A rare pencil portrait of Mahatma Gandhi and some handwritten letters by him are going on sale in an auction at Sotheby in London. Below are their details.
A piece of art dating back to 1931, a work of artist John Henry Amshewitz, is to be put for auction at Sotheby’s in London on July 11. A rare pencil portrait of Mahatma Gandhi, a leading Indian political figure and freedom fighter, the sketch features Gandhi sitting on a floor and writing something. The artist has inscribed “Truth is God / MK Gandhi / 4.12.’31” on the portrait. Approximately costing between GBP 8,000 – GBP 12,000 the portrait was made on Gandhi’s visits to London for the Round Table Conference.
“Gandhi usually refused to sit for formal photographs, let alone a portrait, making this an extremely rare portrayal of the political leader at work,” said a statement issued by this auction house dealing in fine arts.
Put on sale for the first time and after 86 years of its making, the portrait has been in the family of a local resident all this while, who was closely associated with Kingsley Hall, where the political leader was staying. It was handed over to her soon after Gandhi’s departure from London.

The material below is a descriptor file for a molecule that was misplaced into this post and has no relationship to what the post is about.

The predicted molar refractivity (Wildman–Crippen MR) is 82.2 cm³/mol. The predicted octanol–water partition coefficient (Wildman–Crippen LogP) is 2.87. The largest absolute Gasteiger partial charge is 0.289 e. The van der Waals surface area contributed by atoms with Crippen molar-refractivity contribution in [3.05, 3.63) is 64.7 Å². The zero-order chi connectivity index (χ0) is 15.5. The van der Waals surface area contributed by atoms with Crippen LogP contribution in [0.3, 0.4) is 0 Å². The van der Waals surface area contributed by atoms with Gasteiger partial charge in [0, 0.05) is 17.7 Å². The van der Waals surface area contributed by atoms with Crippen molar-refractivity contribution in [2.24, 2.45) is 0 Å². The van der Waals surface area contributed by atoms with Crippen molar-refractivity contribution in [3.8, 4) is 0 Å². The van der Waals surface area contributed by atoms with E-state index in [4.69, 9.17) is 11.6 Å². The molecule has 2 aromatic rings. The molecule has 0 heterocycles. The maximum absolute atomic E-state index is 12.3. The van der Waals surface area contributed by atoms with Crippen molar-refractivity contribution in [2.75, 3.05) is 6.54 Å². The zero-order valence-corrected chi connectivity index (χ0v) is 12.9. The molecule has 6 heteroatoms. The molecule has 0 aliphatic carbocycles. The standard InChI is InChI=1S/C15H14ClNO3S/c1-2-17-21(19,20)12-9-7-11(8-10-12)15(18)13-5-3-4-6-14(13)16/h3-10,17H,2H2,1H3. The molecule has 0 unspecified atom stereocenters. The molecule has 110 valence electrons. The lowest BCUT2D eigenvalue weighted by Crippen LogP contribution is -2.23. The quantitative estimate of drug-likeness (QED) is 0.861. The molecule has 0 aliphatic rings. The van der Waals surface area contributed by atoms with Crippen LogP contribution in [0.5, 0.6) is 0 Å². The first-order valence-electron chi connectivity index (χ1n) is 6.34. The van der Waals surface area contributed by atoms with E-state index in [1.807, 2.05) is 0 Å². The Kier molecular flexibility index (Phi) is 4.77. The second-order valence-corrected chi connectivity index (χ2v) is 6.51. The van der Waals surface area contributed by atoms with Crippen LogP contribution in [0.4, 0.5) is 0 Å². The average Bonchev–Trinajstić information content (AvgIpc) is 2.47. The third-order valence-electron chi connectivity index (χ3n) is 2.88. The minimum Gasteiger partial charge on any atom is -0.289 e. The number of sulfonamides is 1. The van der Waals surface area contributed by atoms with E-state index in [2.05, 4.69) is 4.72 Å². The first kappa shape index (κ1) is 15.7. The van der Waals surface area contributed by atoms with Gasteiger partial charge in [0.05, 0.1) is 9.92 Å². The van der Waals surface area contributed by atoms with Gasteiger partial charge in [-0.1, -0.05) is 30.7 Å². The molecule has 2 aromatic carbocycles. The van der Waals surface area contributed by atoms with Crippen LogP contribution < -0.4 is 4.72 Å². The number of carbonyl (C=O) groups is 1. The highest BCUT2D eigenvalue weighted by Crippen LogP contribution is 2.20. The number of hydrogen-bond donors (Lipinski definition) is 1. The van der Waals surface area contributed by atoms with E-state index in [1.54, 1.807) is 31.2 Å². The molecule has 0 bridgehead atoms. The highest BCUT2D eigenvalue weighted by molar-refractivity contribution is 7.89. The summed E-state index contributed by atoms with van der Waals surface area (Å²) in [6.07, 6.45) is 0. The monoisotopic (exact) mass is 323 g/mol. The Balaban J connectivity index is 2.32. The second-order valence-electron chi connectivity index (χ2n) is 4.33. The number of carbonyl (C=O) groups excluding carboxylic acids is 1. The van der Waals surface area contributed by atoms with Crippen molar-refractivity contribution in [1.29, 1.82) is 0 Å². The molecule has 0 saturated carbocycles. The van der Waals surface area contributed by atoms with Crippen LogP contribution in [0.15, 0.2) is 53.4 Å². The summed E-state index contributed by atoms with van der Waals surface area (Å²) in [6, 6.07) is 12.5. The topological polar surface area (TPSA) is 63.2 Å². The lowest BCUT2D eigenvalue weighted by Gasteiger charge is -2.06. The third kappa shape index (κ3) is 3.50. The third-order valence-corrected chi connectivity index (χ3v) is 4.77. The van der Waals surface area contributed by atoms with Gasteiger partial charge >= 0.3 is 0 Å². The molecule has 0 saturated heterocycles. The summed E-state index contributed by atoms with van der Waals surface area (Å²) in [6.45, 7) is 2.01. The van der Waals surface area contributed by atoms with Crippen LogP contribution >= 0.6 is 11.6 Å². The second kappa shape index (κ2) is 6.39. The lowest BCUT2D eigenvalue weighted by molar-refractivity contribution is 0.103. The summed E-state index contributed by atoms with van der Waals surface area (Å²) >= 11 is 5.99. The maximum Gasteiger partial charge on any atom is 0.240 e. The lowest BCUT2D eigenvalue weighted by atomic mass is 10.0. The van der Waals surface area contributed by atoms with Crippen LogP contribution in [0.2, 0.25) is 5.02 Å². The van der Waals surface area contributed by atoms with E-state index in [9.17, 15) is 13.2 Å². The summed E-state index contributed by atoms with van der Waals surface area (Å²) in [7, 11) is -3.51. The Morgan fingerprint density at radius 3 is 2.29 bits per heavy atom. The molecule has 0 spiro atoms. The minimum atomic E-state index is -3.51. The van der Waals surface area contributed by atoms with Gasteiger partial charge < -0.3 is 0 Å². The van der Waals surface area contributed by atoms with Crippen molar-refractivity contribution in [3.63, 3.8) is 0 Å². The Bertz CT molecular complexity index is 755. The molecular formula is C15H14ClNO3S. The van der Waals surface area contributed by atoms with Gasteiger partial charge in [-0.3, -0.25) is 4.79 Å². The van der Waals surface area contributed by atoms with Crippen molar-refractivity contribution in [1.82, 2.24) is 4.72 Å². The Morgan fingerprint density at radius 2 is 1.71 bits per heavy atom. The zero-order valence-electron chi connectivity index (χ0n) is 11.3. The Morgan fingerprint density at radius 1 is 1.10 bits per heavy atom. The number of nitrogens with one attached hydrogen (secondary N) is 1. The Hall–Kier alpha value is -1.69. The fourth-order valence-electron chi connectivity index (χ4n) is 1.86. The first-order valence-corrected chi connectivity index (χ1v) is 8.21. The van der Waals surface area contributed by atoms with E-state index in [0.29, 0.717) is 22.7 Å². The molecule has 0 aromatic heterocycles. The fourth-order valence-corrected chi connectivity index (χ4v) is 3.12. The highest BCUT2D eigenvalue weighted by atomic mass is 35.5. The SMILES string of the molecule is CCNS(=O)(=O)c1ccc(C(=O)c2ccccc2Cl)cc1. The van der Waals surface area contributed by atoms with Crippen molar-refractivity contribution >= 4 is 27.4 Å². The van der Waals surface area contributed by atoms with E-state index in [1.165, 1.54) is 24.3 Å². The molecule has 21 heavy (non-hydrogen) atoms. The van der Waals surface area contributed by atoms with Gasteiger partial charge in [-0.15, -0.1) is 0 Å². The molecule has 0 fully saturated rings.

The auction will also have a collection of handwritten letters by Gandhi addressed to Sarat Chandra Bose and his family, a prominent Indian political activist at the time. The letters are said to include important comments on the partition of the eastern Indian state of Bengal from Bangladesh, now a neighbouring country. The letters are just from a while before Gandhi’s assassination and hint towards the immense political pressure he must have faced during his last months.
“Gandhi was initially supportive of Bose’s efforts, but shifted his position. He had little sympathy for Bose’s vision of a socialist Bengal and, coming to see that the political forces in favour of partition were irresistible, turned instead to trying to mitigate its effects,” an Indian daily quoted Sotheby’s saying. The daily also quoted an excerpt from Gandhi’s letter, “You should give up the struggle for unity of Bengal and cease to disturb the atmosphere that has been created for partition of Bengal,” it reads.
Other letters at sale tell of Gandhi’s associations with Bose and his family and an affectionate bond they shared. Dating from mid 1940s the letters also tell of Gandhi’s visits to Bose’s home in Kolkata (then Calcutta) and of his discussions with Amiya Nath Bose, Sarat Chandra’s son on India’s future and development. Together, these letters have an approximate combined estimate of GBP 23,000 – GBP 33,000.